5. 5. TV whitespace status in the USA Rules adopted November 2008, published February 2009 Unknown when the rules will take effect, if at all –  17 petitions for reconsideration –  3 lawsuits •  National Association of Broadcasters •  Association for Maximum Service Television •  Coaltion of wireless microphone users (ESPN, sports leagues, theaters) –  New Obama government with new priorities In this talk, “TVBD” means the FCC’s current proposal Copyright © 2009 John Chapin and William Lehr, MIT 5
  6. 6. Outline TV whitespace in the USA Policy analysis of the TVBD approach Technical and market analysis Copyright © 2009 John Chapin and William Lehr, MIT 6
  7. 7. Potential goals for TV whitespace policy Maximize productive use of spectrum –  Technical efficiency amount of data transmitted –  Economic benefit value of economic surplus generated –  Social value number of people served or needs met Provide low-cost spectrum access –  Promote services for underserved populations –  Promote innovative business models –  Enhance competition for existing services Establish viability of cognitive radio for spectrum sharing –  Make it easier to share other bands in the future Copyright © 2009 John Chapin and William Lehr, MIT 7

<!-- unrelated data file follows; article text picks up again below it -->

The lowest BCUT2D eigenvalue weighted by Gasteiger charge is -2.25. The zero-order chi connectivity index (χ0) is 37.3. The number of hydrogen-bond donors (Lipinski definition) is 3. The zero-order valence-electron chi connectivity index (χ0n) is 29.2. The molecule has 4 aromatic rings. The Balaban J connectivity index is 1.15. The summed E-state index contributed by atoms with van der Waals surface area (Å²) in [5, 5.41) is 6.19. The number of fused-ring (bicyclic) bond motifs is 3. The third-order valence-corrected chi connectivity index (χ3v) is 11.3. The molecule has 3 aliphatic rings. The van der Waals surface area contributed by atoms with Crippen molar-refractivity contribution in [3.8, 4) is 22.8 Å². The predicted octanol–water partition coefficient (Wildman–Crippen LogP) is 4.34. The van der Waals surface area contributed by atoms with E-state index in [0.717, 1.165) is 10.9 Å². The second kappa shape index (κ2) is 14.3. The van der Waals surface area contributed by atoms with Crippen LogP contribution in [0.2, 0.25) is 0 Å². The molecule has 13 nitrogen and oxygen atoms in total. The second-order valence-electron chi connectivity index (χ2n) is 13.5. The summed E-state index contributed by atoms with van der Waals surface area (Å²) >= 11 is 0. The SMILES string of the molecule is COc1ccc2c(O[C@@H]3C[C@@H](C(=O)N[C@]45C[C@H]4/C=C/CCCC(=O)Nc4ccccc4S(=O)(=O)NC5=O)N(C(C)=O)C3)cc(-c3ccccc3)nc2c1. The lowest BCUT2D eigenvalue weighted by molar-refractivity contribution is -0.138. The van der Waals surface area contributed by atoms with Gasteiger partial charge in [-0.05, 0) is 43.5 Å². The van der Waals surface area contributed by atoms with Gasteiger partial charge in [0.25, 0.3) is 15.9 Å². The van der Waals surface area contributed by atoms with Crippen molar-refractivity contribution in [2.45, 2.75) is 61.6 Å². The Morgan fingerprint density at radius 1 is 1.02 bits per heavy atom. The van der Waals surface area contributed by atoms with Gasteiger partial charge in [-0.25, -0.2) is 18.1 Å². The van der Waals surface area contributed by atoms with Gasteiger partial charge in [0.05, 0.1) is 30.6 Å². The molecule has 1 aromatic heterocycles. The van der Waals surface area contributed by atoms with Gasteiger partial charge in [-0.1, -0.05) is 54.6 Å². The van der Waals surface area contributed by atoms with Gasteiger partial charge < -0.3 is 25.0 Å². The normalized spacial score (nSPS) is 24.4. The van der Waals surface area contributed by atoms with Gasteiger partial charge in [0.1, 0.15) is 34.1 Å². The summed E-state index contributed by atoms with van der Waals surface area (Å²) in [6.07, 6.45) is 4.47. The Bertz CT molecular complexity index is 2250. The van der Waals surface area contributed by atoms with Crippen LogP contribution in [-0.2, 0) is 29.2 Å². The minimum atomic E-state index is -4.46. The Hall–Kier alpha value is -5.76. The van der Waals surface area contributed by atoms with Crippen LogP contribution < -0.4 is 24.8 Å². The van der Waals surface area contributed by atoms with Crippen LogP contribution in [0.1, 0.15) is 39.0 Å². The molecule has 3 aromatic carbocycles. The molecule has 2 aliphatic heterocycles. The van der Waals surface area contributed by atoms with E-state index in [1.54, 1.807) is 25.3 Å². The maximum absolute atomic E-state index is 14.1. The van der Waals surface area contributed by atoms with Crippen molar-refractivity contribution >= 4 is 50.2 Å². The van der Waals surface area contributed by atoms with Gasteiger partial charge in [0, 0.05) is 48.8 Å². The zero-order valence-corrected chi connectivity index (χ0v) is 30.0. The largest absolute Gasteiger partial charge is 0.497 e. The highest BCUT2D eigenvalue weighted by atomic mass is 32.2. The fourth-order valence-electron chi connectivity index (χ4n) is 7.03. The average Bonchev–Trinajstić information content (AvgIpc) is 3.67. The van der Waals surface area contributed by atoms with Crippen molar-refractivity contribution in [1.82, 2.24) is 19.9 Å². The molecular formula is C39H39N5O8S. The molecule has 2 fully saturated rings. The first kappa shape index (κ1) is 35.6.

8. 8. Goal: Maximize productive use of TV broadcast spectrum TVBD proposal is one approach... –  TVBD = non-cooperative unlicensed secondary use of TV spectrum ... out of many possible policy options –  Market-oriented mechanisms –  Non-market mechanisms Cognitive Radio can be used to support any of the policy options Copyright © 2009 John Chapin and William Lehr, MIT 8